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Pandemic could force more F1 calendar changes


The upcoming 2022 season is set to be the longest season in F1 history, with a record-breaking 23 races planned to take place between March and November. 

COVID-19 has caused significant disruption to F1’s plans over the past two years, with the world championship forced to run a revised 17-round calendar in 2020, while its 22-race 2021 schedule also featured several changes. 

F1 is set to return to Australia, Canada, Singapore and Japan after a two-year absence, though officials remain wary about the potential impact of the return of tighter COVID-19 restrictions worldwide and the emergence of new variants. 

When asked which regions F1 is targeting for future races during an interview with Sport 1, Domenicali said: “The USA is important to us and we are working hard to make Miami a success in 2022. 

“The other region that we must not underestimate is the Far East, especially with Guanyu Zhou, who now drives for Alfa Romeo. Interest from China is growing, which is why the region will also become our focus. 

“A comeback in Africa – whether in the north or south – would be great. 

“However, how quickly this works will also depend on the situation around Covid. We must not continue to underestimate the corona pandemic. In 2022, we may also have to adjust the calendar again.”

Europe remains ‘very important’ for F1 

F1 recently agreed lucrative long-term deals for Saudi Arabia and Qatar to become permanent fixtures on the calendar as the sport continues to increase its presence in the Middle East. 

Despite F1’s push to explore new markets, Domenicali stressed that retaining a European base with traditional grands prix is “very important”.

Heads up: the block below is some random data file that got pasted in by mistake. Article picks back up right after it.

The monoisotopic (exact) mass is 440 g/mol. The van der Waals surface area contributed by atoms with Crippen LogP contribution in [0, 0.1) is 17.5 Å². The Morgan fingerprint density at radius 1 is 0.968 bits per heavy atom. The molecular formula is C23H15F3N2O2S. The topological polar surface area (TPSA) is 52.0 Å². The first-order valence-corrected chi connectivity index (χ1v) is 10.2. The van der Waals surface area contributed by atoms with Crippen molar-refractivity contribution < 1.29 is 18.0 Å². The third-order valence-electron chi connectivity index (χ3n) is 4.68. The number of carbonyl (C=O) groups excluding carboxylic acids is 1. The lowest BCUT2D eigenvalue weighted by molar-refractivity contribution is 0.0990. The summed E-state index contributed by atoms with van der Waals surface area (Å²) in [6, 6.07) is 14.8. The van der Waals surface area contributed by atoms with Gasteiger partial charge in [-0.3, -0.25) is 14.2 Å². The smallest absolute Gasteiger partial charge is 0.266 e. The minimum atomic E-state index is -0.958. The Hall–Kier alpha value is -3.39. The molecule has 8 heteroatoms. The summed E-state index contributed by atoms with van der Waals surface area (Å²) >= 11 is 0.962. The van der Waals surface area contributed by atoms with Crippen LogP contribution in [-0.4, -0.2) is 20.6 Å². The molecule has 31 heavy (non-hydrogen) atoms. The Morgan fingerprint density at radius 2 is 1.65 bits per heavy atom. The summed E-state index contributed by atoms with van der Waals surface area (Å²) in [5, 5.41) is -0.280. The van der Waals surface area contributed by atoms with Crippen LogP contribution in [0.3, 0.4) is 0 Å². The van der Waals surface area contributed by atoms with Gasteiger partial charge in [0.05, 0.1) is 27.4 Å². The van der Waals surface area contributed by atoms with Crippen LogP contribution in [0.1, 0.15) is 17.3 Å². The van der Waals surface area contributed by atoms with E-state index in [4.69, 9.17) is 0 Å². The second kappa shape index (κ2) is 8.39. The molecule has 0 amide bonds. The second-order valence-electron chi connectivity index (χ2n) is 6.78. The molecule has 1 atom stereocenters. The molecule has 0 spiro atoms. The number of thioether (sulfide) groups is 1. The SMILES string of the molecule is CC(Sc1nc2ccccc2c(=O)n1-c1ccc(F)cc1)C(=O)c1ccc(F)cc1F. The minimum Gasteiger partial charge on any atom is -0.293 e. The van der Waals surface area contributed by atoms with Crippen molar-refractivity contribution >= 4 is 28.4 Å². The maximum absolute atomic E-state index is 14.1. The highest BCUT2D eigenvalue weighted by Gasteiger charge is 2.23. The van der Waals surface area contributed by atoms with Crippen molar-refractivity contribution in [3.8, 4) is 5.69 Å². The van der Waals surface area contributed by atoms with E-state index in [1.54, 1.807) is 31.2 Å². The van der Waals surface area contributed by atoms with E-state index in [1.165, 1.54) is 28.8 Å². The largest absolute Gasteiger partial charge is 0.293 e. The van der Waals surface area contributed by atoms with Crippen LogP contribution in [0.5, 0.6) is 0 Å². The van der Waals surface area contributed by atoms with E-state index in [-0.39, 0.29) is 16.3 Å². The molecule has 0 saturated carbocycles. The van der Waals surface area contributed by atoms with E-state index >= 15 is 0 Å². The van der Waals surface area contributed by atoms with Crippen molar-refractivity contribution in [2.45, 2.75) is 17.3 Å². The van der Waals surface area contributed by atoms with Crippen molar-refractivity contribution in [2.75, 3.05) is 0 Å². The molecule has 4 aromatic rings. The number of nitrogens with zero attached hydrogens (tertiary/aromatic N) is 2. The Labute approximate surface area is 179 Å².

He also expressed disappointment at the continued absence of a German Grand Prix. 

“We must ensure that the traditional Grand Prix retain their place,” he said. “And believe me: I am disappointed and also sad that we do not currently have a German Grand Prix. 

“Unfortunately, I don’t see any real interest from Germany to become part of the Formula 1 calendar again. That’s a pity and actually hard to believe. I hope that this will change again in the future. 

“We have so many requests from all over the world. We could easily drive on 30 different racetracks. And it is regrettable to see that no one from Germany rings.” 

“The Germans are passionate motorsport fans, the atmosphere at the Nürburgring and in Hockenheim has always been fantastic,” he added. 

“In view of this interest, I believe that the right answer is not given at the moment. This is also why I would like to seek dialogue with the promoters, but also other interested parties in Germany at the beginning of 2022. 

“It is to be an open discussion to explore how Formula 1 can return to Germany. And I will play an active role in this.” 



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